This is how we should improve the maintenance of Government assets.
By Cris Magoba
In public procurement, there is a concept called life-cycle costing, or LCC. This concept, in brief, refers to the costs associated with obtaining, owning, and disposing of a product. In other words, when you purchase a product, you always pay a price. The cost price, however, is just one of the cost elements in the whole process of purchasing, owning and disposing a product after it has served its purpose. LCC, therefore, is about all the costs that will be incurred during the lifetime of the product you purchase.
This concept is as important to an individual as it is to government. In fact, in many cases, it is more important to government because, the resources used to acquire property belong to the taxpayer. That is why, for quite some time, there has been a lot of hue and cry about abandoned and disused government assets, notably motor vehicles.
The Public Procurement and Disposal of Public Assets Authority (PPDA), is always inundated with questions as to why we are not ‘selling’ derelict government vehicles strewn over yards of different government ministries, departments and agencies plus local governments. These are legitimate concerns of citizens, one should say but, probably, not accurately directed to the responsible offices.
Before we delve into the details of the LCC and the disposals processes, we may want to first put the record straight. Public procurement and disposal are a decentralized function in government. The accounting officers of different ministries, departments and agencies, plus cities, municipalities, districts and town councils are responsible for the acquisition and, ultimately, disposal of all property in their jurisdiction. True, the PPDA is responsible for advisory services, procurement audits and compliance checks. But that is how far it can go. The law recognizes the accounting officers, as the ultimate custodians of government assets under their respective dockets.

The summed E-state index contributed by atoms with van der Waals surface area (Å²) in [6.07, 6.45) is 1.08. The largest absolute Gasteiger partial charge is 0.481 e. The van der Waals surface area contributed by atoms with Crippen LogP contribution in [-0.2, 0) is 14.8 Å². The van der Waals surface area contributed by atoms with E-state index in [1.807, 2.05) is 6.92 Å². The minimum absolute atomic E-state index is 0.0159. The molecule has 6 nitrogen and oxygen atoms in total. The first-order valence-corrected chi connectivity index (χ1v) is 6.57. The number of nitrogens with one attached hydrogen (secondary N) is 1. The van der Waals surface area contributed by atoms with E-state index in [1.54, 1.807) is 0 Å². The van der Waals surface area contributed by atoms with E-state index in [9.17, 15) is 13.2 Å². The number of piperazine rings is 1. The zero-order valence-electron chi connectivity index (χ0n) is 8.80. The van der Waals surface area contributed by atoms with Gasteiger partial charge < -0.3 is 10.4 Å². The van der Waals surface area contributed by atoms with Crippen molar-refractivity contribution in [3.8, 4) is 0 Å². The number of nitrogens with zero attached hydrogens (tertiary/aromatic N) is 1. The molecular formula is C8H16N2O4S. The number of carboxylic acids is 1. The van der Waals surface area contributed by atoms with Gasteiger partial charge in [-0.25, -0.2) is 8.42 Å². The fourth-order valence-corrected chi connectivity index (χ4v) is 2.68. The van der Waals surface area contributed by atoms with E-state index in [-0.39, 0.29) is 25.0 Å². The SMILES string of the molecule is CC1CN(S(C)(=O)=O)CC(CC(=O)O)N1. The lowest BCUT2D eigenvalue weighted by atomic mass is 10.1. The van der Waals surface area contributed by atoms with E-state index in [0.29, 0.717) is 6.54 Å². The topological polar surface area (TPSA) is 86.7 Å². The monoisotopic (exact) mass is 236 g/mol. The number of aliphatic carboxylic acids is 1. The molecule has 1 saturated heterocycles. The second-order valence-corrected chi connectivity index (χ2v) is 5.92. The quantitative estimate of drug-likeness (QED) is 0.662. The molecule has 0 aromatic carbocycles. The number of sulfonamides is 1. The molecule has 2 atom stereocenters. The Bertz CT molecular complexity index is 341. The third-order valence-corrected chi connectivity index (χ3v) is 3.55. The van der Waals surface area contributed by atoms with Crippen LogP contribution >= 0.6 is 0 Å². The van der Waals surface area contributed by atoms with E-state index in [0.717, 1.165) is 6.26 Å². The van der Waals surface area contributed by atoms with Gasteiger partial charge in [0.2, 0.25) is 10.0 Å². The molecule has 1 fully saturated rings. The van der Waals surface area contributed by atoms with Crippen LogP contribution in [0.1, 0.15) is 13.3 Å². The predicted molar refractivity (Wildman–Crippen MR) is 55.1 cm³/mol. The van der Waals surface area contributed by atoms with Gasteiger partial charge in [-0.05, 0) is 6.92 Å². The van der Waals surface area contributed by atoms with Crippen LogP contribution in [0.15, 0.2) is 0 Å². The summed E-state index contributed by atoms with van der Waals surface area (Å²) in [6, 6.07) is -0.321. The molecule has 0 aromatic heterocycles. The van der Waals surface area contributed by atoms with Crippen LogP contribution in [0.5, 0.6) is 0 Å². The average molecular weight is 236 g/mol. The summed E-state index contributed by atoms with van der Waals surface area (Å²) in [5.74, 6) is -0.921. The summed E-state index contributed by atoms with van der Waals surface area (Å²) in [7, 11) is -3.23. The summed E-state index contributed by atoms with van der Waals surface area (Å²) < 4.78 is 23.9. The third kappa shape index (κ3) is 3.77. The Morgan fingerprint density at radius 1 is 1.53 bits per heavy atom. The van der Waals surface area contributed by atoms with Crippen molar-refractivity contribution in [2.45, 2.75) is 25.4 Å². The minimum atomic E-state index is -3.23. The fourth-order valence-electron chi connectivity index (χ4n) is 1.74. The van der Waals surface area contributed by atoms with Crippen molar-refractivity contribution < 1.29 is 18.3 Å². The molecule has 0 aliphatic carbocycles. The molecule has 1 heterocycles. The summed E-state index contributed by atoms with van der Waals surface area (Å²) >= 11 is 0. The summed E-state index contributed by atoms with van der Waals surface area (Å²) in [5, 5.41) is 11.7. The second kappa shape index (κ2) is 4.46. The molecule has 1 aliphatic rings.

In addition to the accounting officers, who are technical persons, there are other stakeholders who should be interested in the acquisition, utilization and disposal of public assets. These include persons who the play the oversight role, say, the district Councillors and other elected leaders. There are also members of the boards of directors and other committees that supervise the different government entities. These are the eyes and ears of the ordinary citizen in respect of assets of government.
In a session of, say, a district or a city council, why would the Councillors spend all the time discussing everything else but somehow forget to discuss the assets rotting away in their yards?
With regard to aforementioned concept of LCC, the life span of most assets procured by government is actually known. In the case of vehicles, at a certain mileage or number of years on the road, a vehicle is supposed to be disposed of. And even if the mileage is not necessarily the major consideration, if a vehicle is no longer roadworthy, the responsible government entity ought to plan for its disposal.
What does the law say about an asset that is past its best and no longer required by government? Section 87 of the PPDA Act 2003, as amended, provides for methods of disposal of government assets.
According to the PPDA Act, public assets may be disposed of by public auction, sale to public officers, destruction of the assets, conversion or classification of assets into another form for disposal by sale, transfer to another procuring and disposing entity or donation. Other methods are public bidding, direct negotiations, trade-in and electronic auctioning.
It should further be noted that Section 96 of the PPDA Act, requires the minister, in consultation with the PPDA, to issue regulations for the efficiency of the procurement and disposal function in the country. Accordingly regulations for the disposal of public assets were duly issued under statutory instruments No. 13 of 2014.
Under this instrument, the role of the accounting officer stands out clearly. The regulations provide that for “purposes of disposal planning, an accounting officer shall, in each financial year, cause the public assets of a procuring and disposing entity to be reviewed, to identify the public assets to be disposed of in the following financial year”.
And the same regulations delineate the circumstances under which a particular disposal method should be applicable.
Citizens have every justification to sound us out if, and when, they detect the mismanagement of public assets. And it is not just the PPDA, but rather the accounting officer and other stakeholders in a given entity who have a duty to listen to the citizens on matters of assets that are no longer in use. The PPDA has, and will continue to perform, the advisory and regulatory function to help entities deliver on these responsibilities.
Manager Public and Corporate Affairs, PPDA